We can end up with a lot more free time than we know what to do with during a coronavirus lockdown or when social distancing restrictions are in place. We might binge-watch TV shows, connect with loved ones online, catch up on reading and rest – or do nothing at all.
That’s good news for people who are constantly on the go – studies show that having discretionary hours during the day can lower our stress levels and make us happier.
Shanti Sadhwani is the owner of a home-based creative communications consultancy in Hong Kong, and her days are usually filled with meetings and liaisons with clients.
Since the start of the pandemic, she has been able to do more of what she wants – she unwinds at home or at the nail salon, exercises, listens to podcasts, takes her dog to the park, watches television, enjoys meals with her family and cooks with her husband.
It is very different to how Sadhwani used to spend her free time when she was younger. “I’d sleep or watch television all day and just be, as I called it, a lemon,” says the 29-year-old, who was born in the United States but has lived in Hong Kong almost all her life.
“It was a passive experience because I wasn’t doing anything with a sense of purpose. I just went with the flow. These days, my schedule is full, but when I’m not working or hanging out with my family, I’m doing fun, meaningful and purposeful activities and tasks.”
According to research published in September 2021 in the Journal of Personality and Social Psychology, free time is good for our mental health (too little results in greater stress and lower subjective well-being) but too much can impact us negatively as well.
The study’s lead author, Marissa Sharif from The Wharton School of the University of Pennsylvania in the US, says that people often complain about being too busy and wanting more time.
Sharif and her team analysed two sets of data from tens of thousands of people. In the first set, they found that as free time increased, so did well-being.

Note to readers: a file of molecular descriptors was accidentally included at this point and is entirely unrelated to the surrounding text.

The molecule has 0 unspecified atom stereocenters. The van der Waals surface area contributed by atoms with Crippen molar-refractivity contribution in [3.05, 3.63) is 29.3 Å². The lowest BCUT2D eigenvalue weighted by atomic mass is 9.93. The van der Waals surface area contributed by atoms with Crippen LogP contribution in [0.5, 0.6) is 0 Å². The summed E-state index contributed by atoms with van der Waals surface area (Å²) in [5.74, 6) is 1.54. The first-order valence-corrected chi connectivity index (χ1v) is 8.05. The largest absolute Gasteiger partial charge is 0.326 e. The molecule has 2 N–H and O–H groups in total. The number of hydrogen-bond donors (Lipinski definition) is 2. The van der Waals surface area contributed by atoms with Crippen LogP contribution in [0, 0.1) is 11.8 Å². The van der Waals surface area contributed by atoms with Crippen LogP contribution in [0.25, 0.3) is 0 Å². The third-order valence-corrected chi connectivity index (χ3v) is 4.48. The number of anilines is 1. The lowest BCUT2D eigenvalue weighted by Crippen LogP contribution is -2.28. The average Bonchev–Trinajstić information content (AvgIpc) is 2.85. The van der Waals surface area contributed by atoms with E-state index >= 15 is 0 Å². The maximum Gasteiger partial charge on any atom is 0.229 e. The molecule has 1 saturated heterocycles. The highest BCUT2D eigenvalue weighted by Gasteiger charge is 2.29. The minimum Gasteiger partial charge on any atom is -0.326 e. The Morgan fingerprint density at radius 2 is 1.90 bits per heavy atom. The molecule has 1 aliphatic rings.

This levelled off at about two hours and began to decline after five. In the second set, they noted that higher levels of free time were significantly associated with higher levels of well-being – but only up to a point.
The researchers also found that people who had a moderate amount of free time enjoyed a greater sense of well-being than those with low or high levels of free time. People who engaged in productive activities like working out, hobbies or running also reported higher levels of well-being compared to those who engaged in unproductive activities such as watching television or using the computer.
“Doing nothing when you have free time – and the boredom that comes with it – can be beneficial because it helps your brain recharge,” says Reema Khanna, a counsellor and the clinical director at Breathe Counselling in Hong Kong.
“Watching television and scrolling through social media, for example, are mindless activities that we do on autopilot. They don’t require much attention and our unconscious mind tends to dominate while we’re doing them.
“Our brain is on autopilot for about 50 per cent of the day; this helps it maintain its efficacy. But the downside of being on autopilot for too long is that it allows negative thoughts to take over our mind.
“It’s normal and natural to have negative thoughts – they help us assess risk and benefit, for instance – but when we have too many it can feel exhausting, and this may affect our emotional well-being.”
Khanna adds that negative thoughts might include things such as, “I’m not working as effectively at home as I would in the office” or “I feel guilty for having binge-watched a series last night instead of going to bed early”.
“It’s important to find a balance between boredom and stimulation, in particular mental, physical and cognitive stimulation, for better emotional health,” she says.
Your downtime may consist of “mindless” activities that conserve your mental energy, balanced with activities like physical exercise; connecting with people online or in person; mindfulness practices like journaling or cooking a special meal; reading; doing an online course or listening to a talk; painting; gardening; and anything that challenges your mind.
For Sadhwani, having a busy job and personal life and finding meaning in everything she does – even writing shopping lists and planning meals – are key to enjoying every day and part of a fulfilling life.
“Between my job, family commitments and social life I don’t really have a lot of extra time to waste, so when I do have some downtime, I try to use it wisely,” she explains. “Of course, mindless activities are a part of it because they help me unwind, but I’m conscious about how much time I allocate to them.
“Mindless social media scrolling , for example, can be fun and helps me ‘tune out’, but too much of it can create a feeling of lack, which I find disempowering. It doesn’t benefit me, so I don’t spend hours on it.
“I’d rather spend my downtime doing things that nourish my soul, allow me to develop as a person and bring me closer to my loved ones.
“Time is precious; I don’t want to regret having wasted my free time on activities that didn’t add to my personal growth or improved my well-being in some way.”